Thought for Food Blog

How the Lowly Mushroom is Becoming a Nutritional Star

Posted by Shira Rossiter

26-Apr-2018 11:05:00

This post was originally published on The Conversation, and was written by Robert Beelman, Professor of Food Science at Pennsylvania State University.

 

Mushrooms are often considered only for their culinary use because they are packed with flavor-enhancers and have gourmet appeal. That is probably why they are the second most popular pizza topping, next to pepperoni.

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Topics: cancer, antioxidants, nutrition, flavour, protein, healthy eating, gluten free, cholesterol, superfoods, nutrients, fibre, agriculture, immune system, amino acids, selenium, vitamins and minerals, sugar and substitutes, food research, Asia, dieting, health, cognitive function, genetics

If sugar is so bad for us, why is the sugar in fruit OK?

Posted by Shira Rossiter

20-Mar-2018 11:30:00

This post was originally published on The Conversation, and was written by Kacie Dickinson, an accredited practising dietitian and lecturer in Nutrition and Dietetics at Flinders University, alongside Jodi Bernstein, a PHD candidate in Nutritional Sciences, from the University of Toronto.

 

We hear regularly from health organisations and experts that we should eat less sugar. But we’re also told we should eat more fruit.

All types of sugar will give us the same amount of calories, whether they are from fruit or soft drink. But the health risks of eating sugar are related to consuming too many “free sugars” in the diet, not from eating sugars that are naturally present in fruits or milk.

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Topics: cancer, nutrition, healthy eating, monosaccharides, diabetes, nutrients, fruit, vegetables, obesity, fibre, dairy, cardiovascular health, water, sugar and substitutes, food research, confectionery, dieting, health, appetite and satiety

Food Matters Live 2017

Posted by Shira Rossiter

29-Nov-2017 09:43:05

Food Matters Live is an annual event, based at the ExCeL London, which brings together the food and drink industry across retailers, foodservice providers, government, education and those working in nutrition. Needless to say, it’s a huge event which allows for a massive variety of those in the industry, across the globe, to collaborate, learn and inform. With five of the IFIS team attending across Tuesday and Wednesday, we got stuck into as many of the seminars and exhibitions as possible, to hear about the latest news and innovations in food. Here, we detail just a few of our highlights from the event.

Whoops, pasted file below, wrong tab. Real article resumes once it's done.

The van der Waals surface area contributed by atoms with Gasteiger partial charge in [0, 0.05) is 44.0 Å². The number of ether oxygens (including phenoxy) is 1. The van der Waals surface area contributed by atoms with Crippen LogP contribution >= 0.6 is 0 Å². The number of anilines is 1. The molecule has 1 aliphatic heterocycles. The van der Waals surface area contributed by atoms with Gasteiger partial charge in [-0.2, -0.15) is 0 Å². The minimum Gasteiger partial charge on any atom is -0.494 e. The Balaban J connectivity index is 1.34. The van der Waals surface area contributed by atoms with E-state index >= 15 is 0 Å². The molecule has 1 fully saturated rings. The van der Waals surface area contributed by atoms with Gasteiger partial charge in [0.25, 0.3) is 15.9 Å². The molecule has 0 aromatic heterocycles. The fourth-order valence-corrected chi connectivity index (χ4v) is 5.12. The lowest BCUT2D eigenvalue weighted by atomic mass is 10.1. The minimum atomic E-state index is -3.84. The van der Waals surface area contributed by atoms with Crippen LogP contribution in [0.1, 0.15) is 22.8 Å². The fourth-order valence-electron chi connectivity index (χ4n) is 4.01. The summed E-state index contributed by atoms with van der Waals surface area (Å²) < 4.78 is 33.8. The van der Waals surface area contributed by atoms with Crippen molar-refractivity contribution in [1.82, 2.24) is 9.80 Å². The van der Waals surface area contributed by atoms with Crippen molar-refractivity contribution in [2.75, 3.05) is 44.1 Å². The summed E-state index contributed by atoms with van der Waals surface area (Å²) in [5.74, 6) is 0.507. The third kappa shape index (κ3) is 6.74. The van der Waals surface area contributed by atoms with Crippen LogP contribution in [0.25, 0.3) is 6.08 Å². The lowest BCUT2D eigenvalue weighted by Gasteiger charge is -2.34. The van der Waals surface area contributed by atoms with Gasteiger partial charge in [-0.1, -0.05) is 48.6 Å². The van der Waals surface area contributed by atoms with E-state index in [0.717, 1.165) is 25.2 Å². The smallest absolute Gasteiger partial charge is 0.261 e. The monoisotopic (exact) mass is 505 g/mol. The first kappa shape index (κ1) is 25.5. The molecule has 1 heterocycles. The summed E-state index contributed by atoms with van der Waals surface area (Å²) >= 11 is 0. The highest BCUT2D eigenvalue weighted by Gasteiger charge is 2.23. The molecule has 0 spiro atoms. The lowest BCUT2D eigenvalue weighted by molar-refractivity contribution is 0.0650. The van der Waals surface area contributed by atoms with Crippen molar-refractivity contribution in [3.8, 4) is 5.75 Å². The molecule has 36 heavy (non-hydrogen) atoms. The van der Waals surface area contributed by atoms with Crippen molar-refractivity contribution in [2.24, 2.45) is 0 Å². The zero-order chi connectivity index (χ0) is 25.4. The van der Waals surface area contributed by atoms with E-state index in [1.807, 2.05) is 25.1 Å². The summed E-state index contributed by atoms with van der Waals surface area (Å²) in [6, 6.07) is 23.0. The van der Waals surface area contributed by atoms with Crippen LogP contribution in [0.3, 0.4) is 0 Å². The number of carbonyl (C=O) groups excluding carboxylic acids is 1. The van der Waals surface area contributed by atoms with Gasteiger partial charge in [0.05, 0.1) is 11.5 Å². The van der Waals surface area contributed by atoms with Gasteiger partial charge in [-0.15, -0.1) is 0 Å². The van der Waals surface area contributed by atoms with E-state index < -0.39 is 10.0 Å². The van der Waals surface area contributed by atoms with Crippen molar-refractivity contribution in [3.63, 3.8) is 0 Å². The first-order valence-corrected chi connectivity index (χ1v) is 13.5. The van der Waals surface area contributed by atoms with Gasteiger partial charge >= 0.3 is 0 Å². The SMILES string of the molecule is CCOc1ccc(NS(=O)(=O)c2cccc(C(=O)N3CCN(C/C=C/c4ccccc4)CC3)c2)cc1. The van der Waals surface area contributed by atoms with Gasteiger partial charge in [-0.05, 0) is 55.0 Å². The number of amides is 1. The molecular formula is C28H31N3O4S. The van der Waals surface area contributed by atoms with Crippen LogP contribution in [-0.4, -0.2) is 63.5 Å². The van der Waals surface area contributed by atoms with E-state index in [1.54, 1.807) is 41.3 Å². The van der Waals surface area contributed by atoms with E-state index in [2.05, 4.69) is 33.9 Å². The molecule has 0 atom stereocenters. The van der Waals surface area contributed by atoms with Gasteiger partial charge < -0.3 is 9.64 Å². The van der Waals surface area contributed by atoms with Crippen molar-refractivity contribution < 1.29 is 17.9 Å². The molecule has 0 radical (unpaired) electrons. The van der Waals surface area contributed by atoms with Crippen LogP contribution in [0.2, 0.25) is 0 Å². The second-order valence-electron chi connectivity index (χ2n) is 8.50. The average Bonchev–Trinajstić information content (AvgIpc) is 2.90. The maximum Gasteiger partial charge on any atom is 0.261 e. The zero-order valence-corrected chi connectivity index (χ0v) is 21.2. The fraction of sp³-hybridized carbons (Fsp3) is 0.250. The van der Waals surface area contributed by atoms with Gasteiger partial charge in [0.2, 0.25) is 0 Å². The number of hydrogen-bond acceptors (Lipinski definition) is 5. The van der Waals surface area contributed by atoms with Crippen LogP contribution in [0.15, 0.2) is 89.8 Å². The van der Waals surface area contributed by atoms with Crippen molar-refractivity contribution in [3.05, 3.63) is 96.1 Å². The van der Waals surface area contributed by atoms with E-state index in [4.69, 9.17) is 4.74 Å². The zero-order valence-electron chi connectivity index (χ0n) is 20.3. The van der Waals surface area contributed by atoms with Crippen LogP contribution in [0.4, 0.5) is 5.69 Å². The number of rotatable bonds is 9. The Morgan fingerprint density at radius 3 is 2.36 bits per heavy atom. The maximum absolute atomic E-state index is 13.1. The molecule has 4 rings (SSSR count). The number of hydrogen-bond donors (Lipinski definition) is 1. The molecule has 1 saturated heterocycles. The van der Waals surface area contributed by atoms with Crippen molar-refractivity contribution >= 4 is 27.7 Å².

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Topics: labelling, food quality, nutrition, cereals, healthy eating, superfoods, bacteria, retail and marketing, calcium, food production, sugar and substitutes, food research, UK, dieting, conferences and events, health, local foods, novel foods, supplements, IFIS Publishing

Five Claims about Coconut Oil Debunked

Posted by Shira Rossiter

03-Nov-2017 15:50:39

This post was originally published on The Conversation, and was written by Rosemary Stanton, a Nutritionist and Visiting Fellow from the School of Medicinal Sciences at the University of New South Wales.

 

Coconuts have been a valued food in tropical areas for thousands of years, traditionally enjoyed as coconut water from the centre of the coconut, coconut flesh, or coconut “milk” (made by steeping the flesh in hot water).

Solid white coconut oil (I’ll use this popular term, although technically it’s a fat not an oil) is now the darling of celebrities and bloggers, paleo enthusiasts and sellers of so-called superfoods. Claims for its supposed medical value reverberate around the internet, but how well do they stand up to scientific scrutiny?

 

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Topics: nutrition, saturated fat, healthy eating, cholesterol, diabetes, superfoods, bacteria, obesity, fibre, cardiovascular health, toxins, fatty acids, food research, dieting, health, bone health, metabolism

We Love Ready Meals … But What are They Doing to Our Health?

Posted by Tom Payne

09-Mar-2016 11:51:20

This post was originally published on The Conversation, and was written by Richard Hoffman, a lecturer in Nutritional Biochemistry at the University of Hertfordshire.

Who doesn’t like a ready meal once in a while? People in the UK certainly do: consumption of ready meals and convenience meat products has increased five-fold over the last 40 years, according to the latest National Food Survey on UK food-buying habits. High levels of calories and fat in some of these products can be spotted on the label. But there are other concerns about the nutritional value of some ready meals – things you won’t find on the label.

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Topics: food quality, processed food, nutrients, retail and marketing, biochemistry, carbohydrates, dieting

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